Saturday, December 20, 2008
Friday, December 19, 2008
Zimbabwe's central bank introduced a $10 billion note worth less than 20 U.S. dollars, as the once-prosperous southern African nation battles against spiraling hyperinflation.
Zimbabwe President Robert Mugabe at Zanu-PF National Political Commissar Elliot Manyika's burial last week
The new note, expected to buy just 20 loaves of bread, comes just a week after Zimbabwe issued a $500 million note to ease a cash shortage. (More)
Tuesday, December 16, 2008
After rate cuts: The Fed's new ball game
With rate cuts doing little to help boost the economy, the Fed has begun to print money to finance its liquidity programs. But that could spell disaster down the road. (More)
Saturday, December 13, 2008
HARARE, Zimbabwe (CNN) -- Zimbabwe's central bank is introducing a $500 million note -- the highest current denomination -- as the once-prosperous southern African nation battles against spiraling hyperinflation.
A £50 million note introduced earlier in December has failed to clear long lines for cash.
Finance Minister Samuel Mumbengegwi made the announcement about the new note in a government gazette set for release Friday. On the back, the purple cotton bill will feature pictures of dairy cows being milked mechanically and a miner drilling underground, he said.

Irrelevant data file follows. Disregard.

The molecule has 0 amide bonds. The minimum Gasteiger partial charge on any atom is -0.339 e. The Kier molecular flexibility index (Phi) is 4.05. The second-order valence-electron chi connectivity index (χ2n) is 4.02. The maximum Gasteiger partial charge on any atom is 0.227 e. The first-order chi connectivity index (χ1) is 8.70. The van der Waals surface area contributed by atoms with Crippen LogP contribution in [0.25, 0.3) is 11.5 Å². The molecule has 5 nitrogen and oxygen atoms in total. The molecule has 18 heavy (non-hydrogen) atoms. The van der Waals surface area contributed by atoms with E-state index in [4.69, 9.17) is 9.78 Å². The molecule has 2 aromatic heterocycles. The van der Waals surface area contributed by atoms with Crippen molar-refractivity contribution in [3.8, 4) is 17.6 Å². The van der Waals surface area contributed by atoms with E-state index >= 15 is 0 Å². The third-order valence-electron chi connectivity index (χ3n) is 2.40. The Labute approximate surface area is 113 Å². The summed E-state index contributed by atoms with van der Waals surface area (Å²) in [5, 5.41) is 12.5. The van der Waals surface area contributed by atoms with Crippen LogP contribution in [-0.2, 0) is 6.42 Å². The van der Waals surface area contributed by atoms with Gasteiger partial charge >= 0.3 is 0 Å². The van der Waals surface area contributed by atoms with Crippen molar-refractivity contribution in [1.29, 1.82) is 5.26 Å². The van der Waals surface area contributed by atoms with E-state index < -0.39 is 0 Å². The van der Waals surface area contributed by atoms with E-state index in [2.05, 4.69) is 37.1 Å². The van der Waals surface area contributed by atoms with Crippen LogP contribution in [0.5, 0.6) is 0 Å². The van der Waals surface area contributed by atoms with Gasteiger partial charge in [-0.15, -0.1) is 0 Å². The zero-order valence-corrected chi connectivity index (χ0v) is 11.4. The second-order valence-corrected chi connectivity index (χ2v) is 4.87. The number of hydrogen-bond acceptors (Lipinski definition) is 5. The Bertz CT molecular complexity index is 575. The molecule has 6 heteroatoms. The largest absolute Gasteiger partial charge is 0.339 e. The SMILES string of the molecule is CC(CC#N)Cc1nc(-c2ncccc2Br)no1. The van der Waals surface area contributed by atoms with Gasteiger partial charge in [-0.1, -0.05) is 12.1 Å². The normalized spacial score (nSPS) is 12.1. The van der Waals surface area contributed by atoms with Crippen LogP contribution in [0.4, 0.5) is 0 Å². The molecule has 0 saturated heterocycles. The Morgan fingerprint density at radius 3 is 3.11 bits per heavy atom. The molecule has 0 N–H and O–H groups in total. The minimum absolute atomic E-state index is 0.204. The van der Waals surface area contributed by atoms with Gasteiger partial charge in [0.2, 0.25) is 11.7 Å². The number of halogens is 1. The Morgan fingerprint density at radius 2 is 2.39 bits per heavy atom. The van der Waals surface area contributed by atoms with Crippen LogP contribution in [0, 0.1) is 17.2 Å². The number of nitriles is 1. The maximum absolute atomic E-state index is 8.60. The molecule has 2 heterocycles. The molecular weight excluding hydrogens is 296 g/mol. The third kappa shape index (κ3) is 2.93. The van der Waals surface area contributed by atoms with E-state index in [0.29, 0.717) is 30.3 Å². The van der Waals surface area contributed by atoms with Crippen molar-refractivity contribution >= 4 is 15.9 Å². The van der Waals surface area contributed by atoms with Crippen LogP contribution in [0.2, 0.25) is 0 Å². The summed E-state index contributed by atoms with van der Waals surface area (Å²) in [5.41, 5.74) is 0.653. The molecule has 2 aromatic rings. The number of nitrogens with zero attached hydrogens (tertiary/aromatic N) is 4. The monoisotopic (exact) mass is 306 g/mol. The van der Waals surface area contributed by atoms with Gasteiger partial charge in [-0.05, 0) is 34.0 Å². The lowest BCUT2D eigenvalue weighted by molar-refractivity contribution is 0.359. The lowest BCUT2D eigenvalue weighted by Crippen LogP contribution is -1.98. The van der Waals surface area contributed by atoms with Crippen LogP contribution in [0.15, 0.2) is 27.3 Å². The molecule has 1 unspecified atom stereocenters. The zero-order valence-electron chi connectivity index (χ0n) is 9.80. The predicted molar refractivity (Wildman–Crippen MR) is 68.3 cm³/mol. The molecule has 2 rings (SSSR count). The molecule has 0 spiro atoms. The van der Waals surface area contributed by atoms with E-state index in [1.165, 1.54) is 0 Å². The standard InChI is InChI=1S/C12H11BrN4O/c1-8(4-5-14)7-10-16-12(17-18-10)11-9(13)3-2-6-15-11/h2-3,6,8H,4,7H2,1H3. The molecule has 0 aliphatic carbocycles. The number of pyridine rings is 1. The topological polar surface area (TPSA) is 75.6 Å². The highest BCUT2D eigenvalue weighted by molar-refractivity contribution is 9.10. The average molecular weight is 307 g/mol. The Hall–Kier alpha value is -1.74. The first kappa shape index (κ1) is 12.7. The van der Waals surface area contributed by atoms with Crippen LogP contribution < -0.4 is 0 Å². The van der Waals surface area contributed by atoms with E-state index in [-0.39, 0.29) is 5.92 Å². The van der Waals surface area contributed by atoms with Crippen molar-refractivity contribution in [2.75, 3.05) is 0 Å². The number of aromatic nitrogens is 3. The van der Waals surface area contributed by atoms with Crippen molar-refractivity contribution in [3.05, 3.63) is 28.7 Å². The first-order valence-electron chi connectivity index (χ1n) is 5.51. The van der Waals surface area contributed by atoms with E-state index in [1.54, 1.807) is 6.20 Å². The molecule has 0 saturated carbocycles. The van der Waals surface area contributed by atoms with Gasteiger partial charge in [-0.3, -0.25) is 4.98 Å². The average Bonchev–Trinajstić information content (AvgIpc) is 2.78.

The Reserve Bank of Zimbabwe (RBZ) last week introduced a new set of denominations, including a $100 million note, but that has not helped to clear long lines for cash at banks. Some people sleep outside banks after failing to get cash.
The RBZ said a $200 million note would be in circulation Friday, together with the $500 million note.
The $500 million note is worth about 8 U.S. dollars and enough to buy just eight loaves of bread. Thursday, the greenback was trading around ZW$60 million and is expected to shoot up in light of the new note's introduction.